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Temperatures rising, fall season starting later in the year in Nova Scotia: study

The scenic drive along the Cabot Trail highway in the fall at Ingonish Harbour, Nova Scotia. CP/Greg Ferens

A study by two Nova Scotia biologists indicates average temperatures in the province have been trending upward for the last 60 years and have risen notably since 1998.

Researchers at St. Francis Xavier University in Antigonish, N.S., analyzed Environment Canada data from 16 locations across the province to document temperature normals, which are the average temperatures of specific areas over a 30-year period.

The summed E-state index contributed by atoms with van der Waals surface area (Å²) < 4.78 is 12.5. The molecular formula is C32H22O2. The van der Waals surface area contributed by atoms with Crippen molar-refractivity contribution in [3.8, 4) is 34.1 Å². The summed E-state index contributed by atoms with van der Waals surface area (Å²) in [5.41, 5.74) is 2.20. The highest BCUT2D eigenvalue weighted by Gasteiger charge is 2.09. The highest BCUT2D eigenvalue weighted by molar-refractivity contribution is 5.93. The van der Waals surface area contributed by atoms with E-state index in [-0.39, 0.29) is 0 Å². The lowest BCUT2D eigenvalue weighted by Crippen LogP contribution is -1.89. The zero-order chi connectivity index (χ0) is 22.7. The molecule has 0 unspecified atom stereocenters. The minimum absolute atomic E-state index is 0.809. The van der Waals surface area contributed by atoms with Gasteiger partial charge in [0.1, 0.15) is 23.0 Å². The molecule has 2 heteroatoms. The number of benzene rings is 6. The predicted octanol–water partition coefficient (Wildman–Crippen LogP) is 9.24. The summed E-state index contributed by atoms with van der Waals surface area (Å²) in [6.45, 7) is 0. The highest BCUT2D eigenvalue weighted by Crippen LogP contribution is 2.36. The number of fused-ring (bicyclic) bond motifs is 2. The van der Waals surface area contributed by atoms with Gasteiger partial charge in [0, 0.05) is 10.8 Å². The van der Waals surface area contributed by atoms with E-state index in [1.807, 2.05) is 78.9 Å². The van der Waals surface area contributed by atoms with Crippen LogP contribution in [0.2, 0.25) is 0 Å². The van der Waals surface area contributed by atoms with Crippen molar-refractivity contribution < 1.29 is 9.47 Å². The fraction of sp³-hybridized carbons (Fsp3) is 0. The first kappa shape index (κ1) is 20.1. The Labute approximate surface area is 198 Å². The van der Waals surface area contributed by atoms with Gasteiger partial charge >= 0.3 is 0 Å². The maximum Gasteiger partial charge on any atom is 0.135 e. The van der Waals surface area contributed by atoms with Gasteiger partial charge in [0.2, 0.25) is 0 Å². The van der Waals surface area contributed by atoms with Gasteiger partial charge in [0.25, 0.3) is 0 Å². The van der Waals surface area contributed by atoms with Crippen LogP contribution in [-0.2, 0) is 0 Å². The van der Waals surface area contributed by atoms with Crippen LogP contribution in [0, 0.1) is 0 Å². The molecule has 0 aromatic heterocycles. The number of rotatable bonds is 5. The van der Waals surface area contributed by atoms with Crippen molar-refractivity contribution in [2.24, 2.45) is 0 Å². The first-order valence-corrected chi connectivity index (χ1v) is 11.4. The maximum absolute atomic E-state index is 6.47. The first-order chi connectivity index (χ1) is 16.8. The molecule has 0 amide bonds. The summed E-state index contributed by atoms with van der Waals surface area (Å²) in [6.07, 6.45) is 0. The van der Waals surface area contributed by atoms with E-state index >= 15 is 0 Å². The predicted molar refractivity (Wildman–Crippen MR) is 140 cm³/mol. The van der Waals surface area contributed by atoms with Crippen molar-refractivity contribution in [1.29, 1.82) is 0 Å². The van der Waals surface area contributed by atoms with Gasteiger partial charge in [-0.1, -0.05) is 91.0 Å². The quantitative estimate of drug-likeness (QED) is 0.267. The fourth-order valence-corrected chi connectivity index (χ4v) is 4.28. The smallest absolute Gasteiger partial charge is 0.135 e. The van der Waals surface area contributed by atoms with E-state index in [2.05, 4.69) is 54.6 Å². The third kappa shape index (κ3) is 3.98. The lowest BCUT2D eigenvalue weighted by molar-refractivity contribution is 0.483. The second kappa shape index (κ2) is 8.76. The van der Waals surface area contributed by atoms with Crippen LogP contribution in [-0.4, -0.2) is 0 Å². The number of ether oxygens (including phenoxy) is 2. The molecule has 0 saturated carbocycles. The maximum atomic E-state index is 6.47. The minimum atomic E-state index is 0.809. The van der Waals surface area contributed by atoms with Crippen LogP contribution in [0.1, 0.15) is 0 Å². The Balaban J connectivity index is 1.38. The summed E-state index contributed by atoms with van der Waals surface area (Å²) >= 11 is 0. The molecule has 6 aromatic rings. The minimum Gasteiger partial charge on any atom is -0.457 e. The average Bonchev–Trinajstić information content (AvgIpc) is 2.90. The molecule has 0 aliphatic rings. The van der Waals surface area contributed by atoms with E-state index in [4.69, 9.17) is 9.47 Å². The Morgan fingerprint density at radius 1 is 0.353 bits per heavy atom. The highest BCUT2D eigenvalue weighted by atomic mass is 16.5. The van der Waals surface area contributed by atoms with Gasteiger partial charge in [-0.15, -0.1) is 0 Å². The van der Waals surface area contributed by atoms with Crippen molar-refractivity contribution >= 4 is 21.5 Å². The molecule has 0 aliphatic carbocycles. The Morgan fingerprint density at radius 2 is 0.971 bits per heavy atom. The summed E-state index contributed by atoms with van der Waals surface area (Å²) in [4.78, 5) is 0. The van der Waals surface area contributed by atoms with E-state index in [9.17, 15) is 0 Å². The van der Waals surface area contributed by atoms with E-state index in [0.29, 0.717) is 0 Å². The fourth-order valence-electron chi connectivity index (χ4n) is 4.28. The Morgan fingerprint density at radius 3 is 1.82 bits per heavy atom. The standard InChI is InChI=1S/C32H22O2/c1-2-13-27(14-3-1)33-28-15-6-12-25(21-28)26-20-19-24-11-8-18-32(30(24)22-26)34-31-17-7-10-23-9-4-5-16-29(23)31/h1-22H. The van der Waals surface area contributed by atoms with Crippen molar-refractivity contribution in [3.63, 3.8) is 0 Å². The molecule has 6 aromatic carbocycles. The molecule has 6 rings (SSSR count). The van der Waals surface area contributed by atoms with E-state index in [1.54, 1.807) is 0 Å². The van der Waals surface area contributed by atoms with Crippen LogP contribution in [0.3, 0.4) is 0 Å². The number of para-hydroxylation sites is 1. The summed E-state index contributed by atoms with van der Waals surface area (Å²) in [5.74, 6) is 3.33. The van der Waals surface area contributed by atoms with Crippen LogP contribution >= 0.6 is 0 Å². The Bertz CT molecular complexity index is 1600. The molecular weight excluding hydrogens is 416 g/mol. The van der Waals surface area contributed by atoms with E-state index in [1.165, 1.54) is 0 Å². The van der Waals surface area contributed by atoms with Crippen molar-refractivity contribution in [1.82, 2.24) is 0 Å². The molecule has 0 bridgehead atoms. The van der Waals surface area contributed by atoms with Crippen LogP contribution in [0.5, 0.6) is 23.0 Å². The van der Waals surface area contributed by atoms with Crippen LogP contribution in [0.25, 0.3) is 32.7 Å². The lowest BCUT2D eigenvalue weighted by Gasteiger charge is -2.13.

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David Garbary and Nicholas Hill discovered that in Halifax, the Annapolis Valley and western Cape Breton, the average temperature rise from 1998 to 2020 was more than 1C higher compared with normals recorded between 1961 and 1990.

The study, published by the Nova Scotia Institute of Science earlier this year, says a month-by-month analysis indicated temperature rises were apparent in the fall.

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The data, they say, indicated the first frosts in the province were occurring later in the year.

Garbary and Hill also note that average temperature rises in coastal areas along the Atlantic were even higher compared with inland locations – ranging from 1.2C to 1.6C higher than normals from the prior decades.

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This report by The Canadian Press was first published Nov. 4, 2021.

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